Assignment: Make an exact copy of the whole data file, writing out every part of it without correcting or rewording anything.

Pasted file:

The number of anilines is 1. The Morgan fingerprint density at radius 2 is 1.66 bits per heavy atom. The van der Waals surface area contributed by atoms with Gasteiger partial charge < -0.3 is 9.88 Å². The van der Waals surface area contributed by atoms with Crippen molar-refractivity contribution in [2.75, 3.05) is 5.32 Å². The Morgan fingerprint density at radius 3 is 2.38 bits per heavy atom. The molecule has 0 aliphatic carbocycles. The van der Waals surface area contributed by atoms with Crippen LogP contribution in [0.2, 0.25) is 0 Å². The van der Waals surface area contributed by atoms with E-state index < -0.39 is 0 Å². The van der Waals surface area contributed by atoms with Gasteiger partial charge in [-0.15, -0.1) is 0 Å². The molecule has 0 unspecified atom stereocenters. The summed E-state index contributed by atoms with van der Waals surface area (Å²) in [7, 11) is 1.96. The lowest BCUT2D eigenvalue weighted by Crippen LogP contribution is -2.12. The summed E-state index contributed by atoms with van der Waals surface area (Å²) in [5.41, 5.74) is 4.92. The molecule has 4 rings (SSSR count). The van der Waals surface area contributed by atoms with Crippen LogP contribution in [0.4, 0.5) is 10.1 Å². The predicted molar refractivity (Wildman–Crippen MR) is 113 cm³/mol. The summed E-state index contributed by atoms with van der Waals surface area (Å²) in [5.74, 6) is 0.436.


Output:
The number of anilines is 1. The Morgan fingerprint density at radius 2 is 1.66 bits per heavy atom. The van der Waals surface area contributed by atoms with Gasteiger partial charge < -0.3 is 9.88 Å². The van der Waals surface area contributed by atoms with Crippen molar-refractivity contribution in [2.75, 3.05) is 5.32 Å². The Morgan fingerprint density at radius 3 is 2.38 bits per heavy atom. The molecule has 0 aliphatic carbocycles. The van der Waals surface area contributed by atoms with Crippen LogP contribution in [0.2, 0.25) is 0 Å². The van der Waals surface area contributed by atoms with E-state index < -0.39 is 0 Å². The van der Waals surface area contributed by atoms with Gasteiger partial charge in [-0.15, -0.1) is 0 Å². The molecule has 0 unspecified atom stereocenters. The summed E-state index contributed by atoms with van der Waals surface area (Å²) in [7, 11) is 1.96. The lowest BCUT2D eigenvalue weighted by Crippen LogP contribution is -2.12. The summed E-state index contributed by atoms with van der Waals surface area (Å²) in [5.41, 5.74) is 4.92. The molecule has 4 rings (SSSR count). The van der Waals surface area contributed by atoms with Crippen LogP contribution in [0.4, 0.5) is 10.1 Å². The predicted molar refractivity (Wildman–Crippen MR) is 113 cm³/mol. The summed E-state index contributed by atoms with van der Waals surface area (Å²) in [5.74, 6) is 0.436.